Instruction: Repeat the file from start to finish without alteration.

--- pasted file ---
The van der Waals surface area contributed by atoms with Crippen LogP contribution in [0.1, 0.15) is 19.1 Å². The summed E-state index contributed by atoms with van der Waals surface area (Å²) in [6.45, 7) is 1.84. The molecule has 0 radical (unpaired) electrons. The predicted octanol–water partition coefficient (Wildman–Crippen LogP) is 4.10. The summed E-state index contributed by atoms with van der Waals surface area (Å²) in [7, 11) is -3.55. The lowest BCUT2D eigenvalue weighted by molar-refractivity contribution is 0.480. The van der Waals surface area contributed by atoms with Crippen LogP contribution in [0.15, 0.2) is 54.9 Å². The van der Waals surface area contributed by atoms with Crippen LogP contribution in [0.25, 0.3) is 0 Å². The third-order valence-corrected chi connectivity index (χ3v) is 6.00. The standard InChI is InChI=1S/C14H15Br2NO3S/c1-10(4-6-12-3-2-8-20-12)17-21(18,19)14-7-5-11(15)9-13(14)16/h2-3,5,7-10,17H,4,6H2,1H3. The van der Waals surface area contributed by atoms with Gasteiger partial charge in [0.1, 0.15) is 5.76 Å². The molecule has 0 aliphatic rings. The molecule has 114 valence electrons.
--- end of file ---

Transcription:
The van der Waals surface area contributed by atoms with Crippen LogP contribution in [0.1, 0.15) is 19.1 Å². The summed E-state index contributed by atoms with van der Waals surface area (Å²) in [6.45, 7) is 1.84. The molecule has 0 radical (unpaired) electrons. The predicted octanol–water partition coefficient (Wildman–Crippen LogP) is 4.10. The summed E-state index contributed by atoms with van der Waals surface area (Å²) in [7, 11) is -3.55. The lowest BCUT2D eigenvalue weighted by molar-refractivity contribution is 0.480. The van der Waals surface area contributed by atoms with Crippen LogP contribution in [0.15, 0.2) is 54.9 Å². The van der Waals surface area contributed by atoms with Crippen LogP contribution in [0.25, 0.3) is 0 Å². The third-order valence-corrected chi connectivity index (χ3v) is 6.00. The standard InChI is InChI=1S/C14H15Br2NO3S/c1-10(4-6-12-3-2-8-20-12)17-21(18,19)14-7-5-11(15)9-13(14)16/h2-3,5,7-10,17H,4,6H2,1H3. The van der Waals surface area contributed by atoms with Gasteiger partial charge in [0.1, 0.15) is 5.76 Å². The molecule has 0 aliphatic rings. The molecule has 114 valence electrons.